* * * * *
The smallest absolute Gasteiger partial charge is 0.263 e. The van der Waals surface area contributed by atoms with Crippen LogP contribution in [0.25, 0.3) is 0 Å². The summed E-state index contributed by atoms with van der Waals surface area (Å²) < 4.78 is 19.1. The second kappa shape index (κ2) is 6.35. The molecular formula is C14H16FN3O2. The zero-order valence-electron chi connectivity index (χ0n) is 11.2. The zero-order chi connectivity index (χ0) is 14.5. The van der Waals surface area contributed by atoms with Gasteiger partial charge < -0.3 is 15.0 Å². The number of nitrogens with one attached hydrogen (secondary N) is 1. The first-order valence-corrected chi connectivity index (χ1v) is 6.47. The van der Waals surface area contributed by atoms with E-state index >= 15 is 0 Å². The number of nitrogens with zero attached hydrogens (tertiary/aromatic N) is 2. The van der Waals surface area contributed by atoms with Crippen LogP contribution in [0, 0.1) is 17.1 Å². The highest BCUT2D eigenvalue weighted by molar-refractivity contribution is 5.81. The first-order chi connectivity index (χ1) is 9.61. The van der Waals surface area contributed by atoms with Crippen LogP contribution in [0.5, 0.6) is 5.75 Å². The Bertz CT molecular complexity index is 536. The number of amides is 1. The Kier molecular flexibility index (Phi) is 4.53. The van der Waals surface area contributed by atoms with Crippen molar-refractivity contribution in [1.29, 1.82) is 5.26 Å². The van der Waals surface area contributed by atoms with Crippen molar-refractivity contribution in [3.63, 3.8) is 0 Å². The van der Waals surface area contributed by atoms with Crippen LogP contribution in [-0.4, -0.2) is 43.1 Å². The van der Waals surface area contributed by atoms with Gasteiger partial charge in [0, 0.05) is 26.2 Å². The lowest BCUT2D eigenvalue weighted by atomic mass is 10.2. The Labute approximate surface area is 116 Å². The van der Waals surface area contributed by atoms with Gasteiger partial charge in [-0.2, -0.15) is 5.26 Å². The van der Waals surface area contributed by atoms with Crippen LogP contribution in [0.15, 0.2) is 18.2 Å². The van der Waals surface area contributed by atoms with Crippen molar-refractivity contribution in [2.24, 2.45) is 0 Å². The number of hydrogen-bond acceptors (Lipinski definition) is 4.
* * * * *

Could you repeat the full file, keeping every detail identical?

The smallest absolute Gasteiger partial charge is 0.263 e. The van der Waals surface area contributed by atoms with Crippen LogP contribution in [0.25, 0.3) is 0 Å². The summed E-state index contributed by atoms with van der Waals surface area (Å²) < 4.78 is 19.1. The second kappa shape index (κ2) is 6.35. The molecular formula is C14H16FN3O2. The zero-order valence-electron chi connectivity index (χ0n) is 11.2. The zero-order chi connectivity index (χ0) is 14.5. The van der Waals surface area contributed by atoms with Gasteiger partial charge < -0.3 is 15.0 Å². The number of nitrogens with one attached hydrogen (secondary N) is 1. The first-order valence-corrected chi connectivity index (χ1v) is 6.47. The van der Waals surface area contributed by atoms with E-state index >= 15 is 0 Å². The number of nitrogens with zero attached hydrogens (tertiary/aromatic N) is 2. The van der Waals surface area contributed by atoms with Crippen LogP contribution in [0, 0.1) is 17.1 Å². The highest BCUT2D eigenvalue weighted by molar-refractivity contribution is 5.81. The first-order chi connectivity index (χ1) is 9.61. The van der Waals surface area contributed by atoms with Crippen LogP contribution in [0.5, 0.6) is 5.75 Å². The Bertz CT molecular complexity index is 536. The number of amides is 1. The Kier molecular flexibility index (Phi) is 4.53. The van der Waals surface area contributed by atoms with Crippen molar-refractivity contribution in [1.29, 1.82) is 5.26 Å². The van der Waals surface area contributed by atoms with Crippen molar-refractivity contribution in [3.63, 3.8) is 0 Å². The van der Waals surface area contributed by atoms with Crippen LogP contribution in [-0.4, -0.2) is 43.1 Å². The van der Waals surface area contributed by atoms with Gasteiger partial charge in [0, 0.05) is 26.2 Å². The lowest BCUT2D eigenvalue weighted by atomic mass is 10.2. The Labute approximate surface area is 116 Å². The van der Waals surface area contributed by atoms with Gasteiger partial charge in [-0.2, -0.15) is 5.26 Å². The van der Waals surface area contributed by atoms with Crippen LogP contribution in [0.15, 0.2) is 18.2 Å². The van der Waals surface area contributed by atoms with Crippen molar-refractivity contribution in [2.24, 2.45) is 0 Å². The number of hydrogen-bond acceptors (Lipinski definition) is 4.